If you wanted to get a quick tutorial and some more resources on React, you’ve come to the right place!

So, for some background, React is a language that uses Javascript to build UIs (user interfaces). You may be wondering, why don’t people just use HTML/CSS? Well, HTML/CSS tends to be used for simple static websites, but if we want a website that is able to interact with the user (e.g. update everytime the user clicks a feature), we probably want to use React.


  1. Make sure that Node.js is installed. For information on how to do this, visit the Node.js tutorial.
  2. Navigate to the directory where you want to create your project and run
    npx create-react-app my-app

    This will create a new app titled “my-app.”

  3. To see the web application, navigate to the project folder and run
    npm start
  4. Edit the files in the src folder in your project folder to create your web app!


Ok, so now let’s get down to the basics of React. So a page made from React is built from many different components, which are Javascript functions that returns a piece of code to represent a bit of a web page. For example, I can have a component for the top bar of my website, another component for the tables in my website, and I will have one main file combining all these components as my final website.

The image below shows how we declare a React function component. The empty () means that we aren’t passing any variables in and the arrow (=> along with the curly brackets { }) means we are defining this as a function.

const ourFirstComponent = () => { return( //stuff to make this component goes here); }

You can also write the components as classes, and not functions. An example can be shown below. They must have render() method, which returns the elements of the components. All classes extends Component and if you have any variables, make sure to define them in the constructor.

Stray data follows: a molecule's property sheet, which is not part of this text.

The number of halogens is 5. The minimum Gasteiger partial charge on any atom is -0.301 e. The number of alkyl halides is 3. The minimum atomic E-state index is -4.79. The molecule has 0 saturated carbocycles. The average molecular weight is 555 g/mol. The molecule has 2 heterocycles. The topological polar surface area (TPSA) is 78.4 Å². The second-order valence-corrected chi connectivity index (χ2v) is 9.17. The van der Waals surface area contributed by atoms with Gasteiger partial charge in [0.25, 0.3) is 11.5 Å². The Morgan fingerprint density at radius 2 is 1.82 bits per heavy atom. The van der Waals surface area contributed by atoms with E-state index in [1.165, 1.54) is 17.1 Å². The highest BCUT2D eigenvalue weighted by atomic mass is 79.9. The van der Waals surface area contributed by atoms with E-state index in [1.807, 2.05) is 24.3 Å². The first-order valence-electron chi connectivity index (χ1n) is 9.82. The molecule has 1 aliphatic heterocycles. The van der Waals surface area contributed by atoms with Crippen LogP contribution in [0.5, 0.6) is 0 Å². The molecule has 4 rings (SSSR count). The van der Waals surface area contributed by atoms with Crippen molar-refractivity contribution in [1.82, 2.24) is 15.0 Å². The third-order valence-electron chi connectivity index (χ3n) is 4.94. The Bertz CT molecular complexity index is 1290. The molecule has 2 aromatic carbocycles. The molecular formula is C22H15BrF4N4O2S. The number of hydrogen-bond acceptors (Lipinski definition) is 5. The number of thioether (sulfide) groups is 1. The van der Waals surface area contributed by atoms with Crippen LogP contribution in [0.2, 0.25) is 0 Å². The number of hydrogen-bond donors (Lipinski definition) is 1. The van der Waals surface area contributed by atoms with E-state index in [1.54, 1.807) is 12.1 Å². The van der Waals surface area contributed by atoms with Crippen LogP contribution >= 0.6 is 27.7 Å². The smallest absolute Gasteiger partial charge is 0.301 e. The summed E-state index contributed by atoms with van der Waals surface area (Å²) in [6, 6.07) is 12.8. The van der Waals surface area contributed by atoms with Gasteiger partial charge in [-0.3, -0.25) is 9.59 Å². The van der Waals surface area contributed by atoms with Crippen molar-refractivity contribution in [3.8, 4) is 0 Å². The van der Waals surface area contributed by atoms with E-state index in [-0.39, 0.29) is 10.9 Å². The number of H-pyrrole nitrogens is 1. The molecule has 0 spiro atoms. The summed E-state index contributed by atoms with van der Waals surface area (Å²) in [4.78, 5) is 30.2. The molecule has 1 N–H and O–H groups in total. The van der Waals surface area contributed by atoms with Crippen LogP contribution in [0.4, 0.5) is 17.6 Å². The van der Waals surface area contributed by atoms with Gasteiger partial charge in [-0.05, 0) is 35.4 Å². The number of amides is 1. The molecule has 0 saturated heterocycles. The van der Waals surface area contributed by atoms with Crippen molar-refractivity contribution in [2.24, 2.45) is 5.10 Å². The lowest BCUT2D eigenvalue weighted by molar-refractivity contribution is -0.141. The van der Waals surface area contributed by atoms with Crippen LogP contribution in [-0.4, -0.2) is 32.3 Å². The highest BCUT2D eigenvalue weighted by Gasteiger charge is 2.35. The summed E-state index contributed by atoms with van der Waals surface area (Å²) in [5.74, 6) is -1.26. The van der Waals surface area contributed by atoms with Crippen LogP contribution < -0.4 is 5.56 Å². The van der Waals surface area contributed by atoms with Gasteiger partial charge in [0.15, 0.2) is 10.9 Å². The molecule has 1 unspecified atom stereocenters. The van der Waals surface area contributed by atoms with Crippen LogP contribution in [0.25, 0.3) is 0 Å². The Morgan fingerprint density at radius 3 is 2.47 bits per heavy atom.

class MyComponent extends Component {
    constructor(props) {
        this.onClick = this.onClick.bind(this);

    onClick() {
        this.props.onClick({ somSpecialData });

    render() {
        return <ComplexPureComponent onClick = {this.onClick}>Click Me</ComplexPureComponent>;

What makes React powerful is its ability to pass information between components and within components themselves.

If a component wants to store information about its current information/a changing variable, it uses a Javascript object called a state. In class based components, we will define it like below:

constructor(props) {
    this.state = {date: new Date()};

In function based components, we will define it differently, as shown below:

const [data, setData] = useState();

Both of these photos show that we are defining a state. If during the component, the value of the state changes, we can change it. In our example for the class based component, we would change our state variable by using the method this.setState({}).

tick() {
        date: new Date()

In our function based component, remember that we declared our state variable, data, and the method that can change it, setData. So, to change the value of the variable data, all we have to do is setData(newData).

Some other functions that are quite helpful is useEffect(), which runs every time something updates in your code. Some really helpful resources that I had when learning React include, which details the differences between class-based and function components and the important methods used in function-based components. Here are some other resources: